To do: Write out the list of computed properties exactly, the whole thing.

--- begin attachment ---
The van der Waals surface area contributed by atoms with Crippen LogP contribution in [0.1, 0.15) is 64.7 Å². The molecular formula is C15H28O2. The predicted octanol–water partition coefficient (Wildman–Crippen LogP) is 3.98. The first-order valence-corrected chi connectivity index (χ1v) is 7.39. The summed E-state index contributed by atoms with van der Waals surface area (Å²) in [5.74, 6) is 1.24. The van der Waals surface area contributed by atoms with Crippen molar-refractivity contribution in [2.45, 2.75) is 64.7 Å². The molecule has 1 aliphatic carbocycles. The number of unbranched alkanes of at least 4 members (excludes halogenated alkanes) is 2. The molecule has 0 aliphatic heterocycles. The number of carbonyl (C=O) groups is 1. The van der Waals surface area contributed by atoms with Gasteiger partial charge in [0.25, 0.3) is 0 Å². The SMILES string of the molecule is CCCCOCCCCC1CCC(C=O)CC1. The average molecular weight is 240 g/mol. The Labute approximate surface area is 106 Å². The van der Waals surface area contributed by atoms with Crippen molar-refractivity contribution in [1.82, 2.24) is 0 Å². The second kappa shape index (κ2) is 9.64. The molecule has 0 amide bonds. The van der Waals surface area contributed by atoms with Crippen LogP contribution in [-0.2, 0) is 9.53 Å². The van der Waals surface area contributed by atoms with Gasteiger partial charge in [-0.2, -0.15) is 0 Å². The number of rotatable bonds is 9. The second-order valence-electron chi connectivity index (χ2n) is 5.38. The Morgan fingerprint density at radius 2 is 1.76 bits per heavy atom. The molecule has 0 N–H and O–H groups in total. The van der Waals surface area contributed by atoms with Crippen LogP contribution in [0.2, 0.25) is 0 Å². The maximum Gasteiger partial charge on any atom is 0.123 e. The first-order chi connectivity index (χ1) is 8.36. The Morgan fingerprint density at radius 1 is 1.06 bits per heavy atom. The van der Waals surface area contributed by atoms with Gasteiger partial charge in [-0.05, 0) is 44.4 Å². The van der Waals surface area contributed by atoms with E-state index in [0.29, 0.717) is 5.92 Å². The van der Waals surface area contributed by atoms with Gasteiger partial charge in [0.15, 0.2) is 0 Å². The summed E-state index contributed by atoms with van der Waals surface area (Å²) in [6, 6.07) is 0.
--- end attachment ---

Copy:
The van der Waals surface area contributed by atoms with Crippen LogP contribution in [0.1, 0.15) is 64.7 Å². The molecular formula is C15H28O2. The predicted octanol–water partition coefficient (Wildman–Crippen LogP) is 3.98. The first-order valence-corrected chi connectivity index (χ1v) is 7.39. The summed E-state index contributed by atoms with van der Waals surface area (Å²) in [5.74, 6) is 1.24. The van der Waals surface area contributed by atoms with Crippen molar-refractivity contribution in [2.45, 2.75) is 64.7 Å². The molecule has 1 aliphatic carbocycles. The number of unbranched alkanes of at least 4 members (excludes halogenated alkanes) is 2. The molecule has 0 aliphatic heterocycles. The number of carbonyl (C=O) groups is 1. The van der Waals surface area contributed by atoms with Gasteiger partial charge in [0.25, 0.3) is 0 Å². The SMILES string of the molecule is CCCCOCCCCC1CCC(C=O)CC1. The average molecular weight is 240 g/mol. The Labute approximate surface area is 106 Å². The van der Waals surface area contributed by atoms with Crippen molar-refractivity contribution in [1.82, 2.24) is 0 Å². The second kappa shape index (κ2) is 9.64. The molecule has 0 amide bonds. The van der Waals surface area contributed by atoms with Crippen LogP contribution in [-0.2, 0) is 9.53 Å². The van der Waals surface area contributed by atoms with Gasteiger partial charge in [-0.2, -0.15) is 0 Å². The number of rotatable bonds is 9. The second-order valence-electron chi connectivity index (χ2n) is 5.38. The Morgan fingerprint density at radius 2 is 1.76 bits per heavy atom. The molecule has 0 N–H and O–H groups in total. The van der Waals surface area contributed by atoms with Crippen LogP contribution in [0.2, 0.25) is 0 Å². The maximum Gasteiger partial charge on any atom is 0.123 e. The first-order chi connectivity index (χ1) is 8.36. The Morgan fingerprint density at radius 1 is 1.06 bits per heavy atom. The van der Waals surface area contributed by atoms with Gasteiger partial charge in [-0.05, 0) is 44.4 Å². The van der Waals surface area contributed by atoms with E-state index in [0.29, 0.717) is 5.92 Å². The van der Waals surface area contributed by atoms with Gasteiger partial charge in [0.15, 0.2) is 0 Å². The summed E-state index contributed by atoms with van der Waals surface area (Å²) in [6, 6.07) is 0.